In the month since I started writing this post, LP has developed oh, about 17 other ways to slow things down “But I’m not finished” and being in a state of deep engaged flow and not being able to move because her feet “are stuck” and so on and so on)…but those are for exploring on another day.

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“Attention is the starting place of every intuitive story. In order to make up a story on the spot, we need to start. We need a seed. We need a launching pad. And the world is ready to help you. The world will surround you with seeds and a launching pad and all you have to do is attend. Pay attention. Look around. Listen. Smell the air. Taste your food. Feel your feet in your shoes. Be there. Then the magic happens.”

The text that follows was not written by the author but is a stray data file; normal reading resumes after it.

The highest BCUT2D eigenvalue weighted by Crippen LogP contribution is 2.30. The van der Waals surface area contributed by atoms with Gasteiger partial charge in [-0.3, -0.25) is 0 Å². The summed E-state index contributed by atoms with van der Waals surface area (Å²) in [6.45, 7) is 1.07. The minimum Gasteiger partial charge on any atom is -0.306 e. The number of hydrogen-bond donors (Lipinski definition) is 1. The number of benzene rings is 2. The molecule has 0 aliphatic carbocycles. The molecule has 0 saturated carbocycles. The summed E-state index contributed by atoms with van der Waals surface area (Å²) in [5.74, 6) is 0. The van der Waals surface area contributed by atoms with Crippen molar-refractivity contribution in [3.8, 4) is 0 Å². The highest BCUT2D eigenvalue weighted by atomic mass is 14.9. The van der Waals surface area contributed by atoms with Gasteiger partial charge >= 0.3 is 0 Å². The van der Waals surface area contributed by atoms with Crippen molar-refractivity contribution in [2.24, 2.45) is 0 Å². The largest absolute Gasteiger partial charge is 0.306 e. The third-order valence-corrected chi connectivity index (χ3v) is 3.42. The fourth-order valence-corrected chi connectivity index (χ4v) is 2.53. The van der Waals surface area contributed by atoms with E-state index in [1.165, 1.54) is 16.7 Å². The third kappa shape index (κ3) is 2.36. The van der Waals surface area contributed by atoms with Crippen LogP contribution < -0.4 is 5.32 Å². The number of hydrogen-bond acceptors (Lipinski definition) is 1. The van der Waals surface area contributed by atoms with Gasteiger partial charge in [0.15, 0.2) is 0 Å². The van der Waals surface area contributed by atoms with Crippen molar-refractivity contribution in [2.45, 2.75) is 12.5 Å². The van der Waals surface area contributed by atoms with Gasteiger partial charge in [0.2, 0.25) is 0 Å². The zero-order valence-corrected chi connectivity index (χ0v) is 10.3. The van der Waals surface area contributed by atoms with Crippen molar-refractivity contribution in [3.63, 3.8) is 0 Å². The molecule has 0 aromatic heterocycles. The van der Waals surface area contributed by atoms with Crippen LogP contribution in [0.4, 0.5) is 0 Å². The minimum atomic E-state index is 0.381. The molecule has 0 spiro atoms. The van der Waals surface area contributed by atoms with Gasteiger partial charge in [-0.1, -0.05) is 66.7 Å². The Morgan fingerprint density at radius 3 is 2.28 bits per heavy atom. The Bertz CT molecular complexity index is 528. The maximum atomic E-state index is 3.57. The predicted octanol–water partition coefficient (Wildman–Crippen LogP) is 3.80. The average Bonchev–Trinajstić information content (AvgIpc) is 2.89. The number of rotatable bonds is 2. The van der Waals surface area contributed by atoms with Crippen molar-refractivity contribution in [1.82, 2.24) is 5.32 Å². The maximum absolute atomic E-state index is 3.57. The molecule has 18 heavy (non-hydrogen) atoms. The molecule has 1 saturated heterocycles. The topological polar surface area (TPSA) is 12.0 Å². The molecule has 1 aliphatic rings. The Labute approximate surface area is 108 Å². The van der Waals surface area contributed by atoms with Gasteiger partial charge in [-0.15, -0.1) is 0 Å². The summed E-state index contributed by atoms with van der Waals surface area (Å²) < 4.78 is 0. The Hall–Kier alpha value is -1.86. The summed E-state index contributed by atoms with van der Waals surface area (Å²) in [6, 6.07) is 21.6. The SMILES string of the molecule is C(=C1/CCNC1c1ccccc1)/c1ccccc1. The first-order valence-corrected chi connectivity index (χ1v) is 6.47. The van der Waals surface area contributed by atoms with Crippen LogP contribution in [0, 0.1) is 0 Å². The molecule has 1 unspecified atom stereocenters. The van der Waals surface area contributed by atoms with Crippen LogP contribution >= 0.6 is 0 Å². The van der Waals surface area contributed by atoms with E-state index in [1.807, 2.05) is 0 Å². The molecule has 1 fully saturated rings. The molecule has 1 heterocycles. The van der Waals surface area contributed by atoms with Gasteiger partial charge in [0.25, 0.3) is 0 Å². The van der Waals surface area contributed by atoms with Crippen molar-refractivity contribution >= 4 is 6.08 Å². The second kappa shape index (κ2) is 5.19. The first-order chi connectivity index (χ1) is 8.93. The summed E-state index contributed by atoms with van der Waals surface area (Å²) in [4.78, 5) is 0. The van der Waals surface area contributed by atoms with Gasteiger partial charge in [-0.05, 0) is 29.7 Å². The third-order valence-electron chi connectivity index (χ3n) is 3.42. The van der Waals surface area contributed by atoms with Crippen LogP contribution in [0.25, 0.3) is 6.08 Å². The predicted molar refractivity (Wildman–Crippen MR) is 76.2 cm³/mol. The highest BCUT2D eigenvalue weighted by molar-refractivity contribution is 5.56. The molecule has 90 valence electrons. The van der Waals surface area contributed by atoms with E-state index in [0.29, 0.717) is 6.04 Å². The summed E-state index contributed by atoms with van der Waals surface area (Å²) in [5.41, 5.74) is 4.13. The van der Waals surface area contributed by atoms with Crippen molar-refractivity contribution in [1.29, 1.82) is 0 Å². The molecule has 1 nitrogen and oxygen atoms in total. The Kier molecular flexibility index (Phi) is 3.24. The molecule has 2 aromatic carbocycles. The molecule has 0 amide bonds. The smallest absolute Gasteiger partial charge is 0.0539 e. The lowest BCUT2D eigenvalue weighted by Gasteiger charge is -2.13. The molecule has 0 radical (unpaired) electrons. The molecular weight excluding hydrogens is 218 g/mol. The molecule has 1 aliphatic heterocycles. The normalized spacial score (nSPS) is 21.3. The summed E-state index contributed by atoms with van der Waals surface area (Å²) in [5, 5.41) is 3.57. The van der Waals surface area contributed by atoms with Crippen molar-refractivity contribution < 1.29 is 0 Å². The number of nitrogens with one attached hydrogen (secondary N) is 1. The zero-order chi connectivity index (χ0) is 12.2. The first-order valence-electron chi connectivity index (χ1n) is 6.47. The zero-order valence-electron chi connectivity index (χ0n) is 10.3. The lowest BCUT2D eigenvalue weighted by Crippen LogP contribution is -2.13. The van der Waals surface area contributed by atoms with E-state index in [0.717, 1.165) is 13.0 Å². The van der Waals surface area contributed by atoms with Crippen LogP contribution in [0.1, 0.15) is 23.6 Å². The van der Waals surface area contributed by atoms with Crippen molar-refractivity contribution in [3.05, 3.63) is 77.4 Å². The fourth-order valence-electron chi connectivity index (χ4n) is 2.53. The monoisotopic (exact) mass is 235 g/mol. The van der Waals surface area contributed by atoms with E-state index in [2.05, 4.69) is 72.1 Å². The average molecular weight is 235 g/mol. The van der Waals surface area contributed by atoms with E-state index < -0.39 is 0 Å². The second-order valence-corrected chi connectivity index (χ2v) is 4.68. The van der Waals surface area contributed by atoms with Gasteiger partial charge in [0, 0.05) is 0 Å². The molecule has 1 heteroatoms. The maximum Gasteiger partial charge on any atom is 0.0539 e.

~ David Sewell McCann in “Attention: The First A of Intuitive Storytelling” on The Wonder of Childhood

(I highly recommend his whole series of posts on intuitive storytelling — wonderful way to think about making up stories!)

And of course there’s always more delicious playful food for thought:

“The Case for Imaginative Play: Emotions and Fears” by Christie Burnett on Childhood101

“A Scavenger Hunt (and make)” by Jean on the Artful Parent

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Earlier this week, LP and I were visiting with our neighbor, M and her dog. It was a beautiful sunny afternoon to sit in her backyard. M and I were enjoying coffee and a chat, her dog was curled up in my lap while LP romped around the yard.  After too few minutes there, LP ran up to us, eyes alight, calling out “let’s do a treasure hunt!”

Such beautiful energy. And I didn’t want to set up a treasure hunt.